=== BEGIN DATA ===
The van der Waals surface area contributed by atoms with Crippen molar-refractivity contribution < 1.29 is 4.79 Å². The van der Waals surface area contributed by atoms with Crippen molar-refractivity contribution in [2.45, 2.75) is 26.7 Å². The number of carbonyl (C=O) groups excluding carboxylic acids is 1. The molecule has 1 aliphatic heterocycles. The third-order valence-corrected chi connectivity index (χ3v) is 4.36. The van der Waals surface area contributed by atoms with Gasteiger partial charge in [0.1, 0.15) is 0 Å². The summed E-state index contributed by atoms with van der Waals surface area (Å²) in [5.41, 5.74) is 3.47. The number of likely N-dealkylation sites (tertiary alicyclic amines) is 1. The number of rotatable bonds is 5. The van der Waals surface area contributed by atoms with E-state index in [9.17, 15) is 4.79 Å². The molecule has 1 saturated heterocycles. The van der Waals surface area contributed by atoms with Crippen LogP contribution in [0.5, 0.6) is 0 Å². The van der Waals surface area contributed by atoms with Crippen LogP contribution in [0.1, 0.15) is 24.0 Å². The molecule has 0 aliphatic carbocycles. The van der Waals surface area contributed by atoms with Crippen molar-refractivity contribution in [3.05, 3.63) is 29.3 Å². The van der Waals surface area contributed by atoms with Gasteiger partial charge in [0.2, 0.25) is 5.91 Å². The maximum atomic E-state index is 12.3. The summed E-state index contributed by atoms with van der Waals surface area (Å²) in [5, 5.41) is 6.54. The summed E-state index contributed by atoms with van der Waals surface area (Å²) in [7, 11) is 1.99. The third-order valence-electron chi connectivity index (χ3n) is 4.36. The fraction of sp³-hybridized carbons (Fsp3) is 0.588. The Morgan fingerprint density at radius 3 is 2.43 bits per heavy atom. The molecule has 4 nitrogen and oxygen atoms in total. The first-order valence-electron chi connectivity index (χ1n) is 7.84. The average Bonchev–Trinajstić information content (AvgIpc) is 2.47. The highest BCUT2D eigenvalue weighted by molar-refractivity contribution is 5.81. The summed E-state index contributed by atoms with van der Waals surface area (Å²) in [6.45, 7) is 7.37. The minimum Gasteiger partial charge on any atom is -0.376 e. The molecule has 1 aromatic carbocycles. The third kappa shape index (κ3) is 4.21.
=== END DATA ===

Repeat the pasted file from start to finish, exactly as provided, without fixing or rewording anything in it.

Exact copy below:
The van der Waals surface area contributed by atoms with Crippen molar-refractivity contribution < 1.29 is 4.79 Å². The van der Waals surface area contributed by atoms with Crippen molar-refractivity contribution in [2.45, 2.75) is 26.7 Å². The number of carbonyl (C=O) groups excluding carboxylic acids is 1. The molecule has 1 aliphatic heterocycles. The third-order valence-corrected chi connectivity index (χ3v) is 4.36. The van der Waals surface area contributed by atoms with Gasteiger partial charge in [0.1, 0.15) is 0 Å². The summed E-state index contributed by atoms with van der Waals surface area (Å²) in [5.41, 5.74) is 3.47. The number of likely N-dealkylation sites (tertiary alicyclic amines) is 1. The number of rotatable bonds is 5. The van der Waals surface area contributed by atoms with E-state index in [9.17, 15) is 4.79 Å². The molecule has 1 saturated heterocycles. The van der Waals surface area contributed by atoms with Crippen LogP contribution in [0.5, 0.6) is 0 Å². The van der Waals surface area contributed by atoms with Crippen LogP contribution in [0.1, 0.15) is 24.0 Å². The molecule has 0 aliphatic carbocycles. The van der Waals surface area contributed by atoms with Crippen molar-refractivity contribution in [3.05, 3.63) is 29.3 Å². The van der Waals surface area contributed by atoms with Gasteiger partial charge in [0.2, 0.25) is 5.91 Å². The maximum atomic E-state index is 12.3. The summed E-state index contributed by atoms with van der Waals surface area (Å²) in [5, 5.41) is 6.54. The summed E-state index contributed by atoms with van der Waals surface area (Å²) in [7, 11) is 1.99. The third-order valence-electron chi connectivity index (χ3n) is 4.36. The fraction of sp³-hybridized carbons (Fsp3) is 0.588. The Morgan fingerprint density at radius 3 is 2.43 bits per heavy atom. The molecule has 4 nitrogen and oxygen atoms in total. The first-order valence-electron chi connectivity index (χ1n) is 7.84. The average Bonchev–Trinajstić information content (AvgIpc) is 2.47. The highest BCUT2D eigenvalue weighted by molar-refractivity contribution is 5.81. The summed E-state index contributed by atoms with van der Waals surface area (Å²) in [6.45, 7) is 7.37. The minimum Gasteiger partial charge on any atom is -0.376 e. The molecule has 1 aromatic carbocycles. The third kappa shape index (κ3) is 4.21.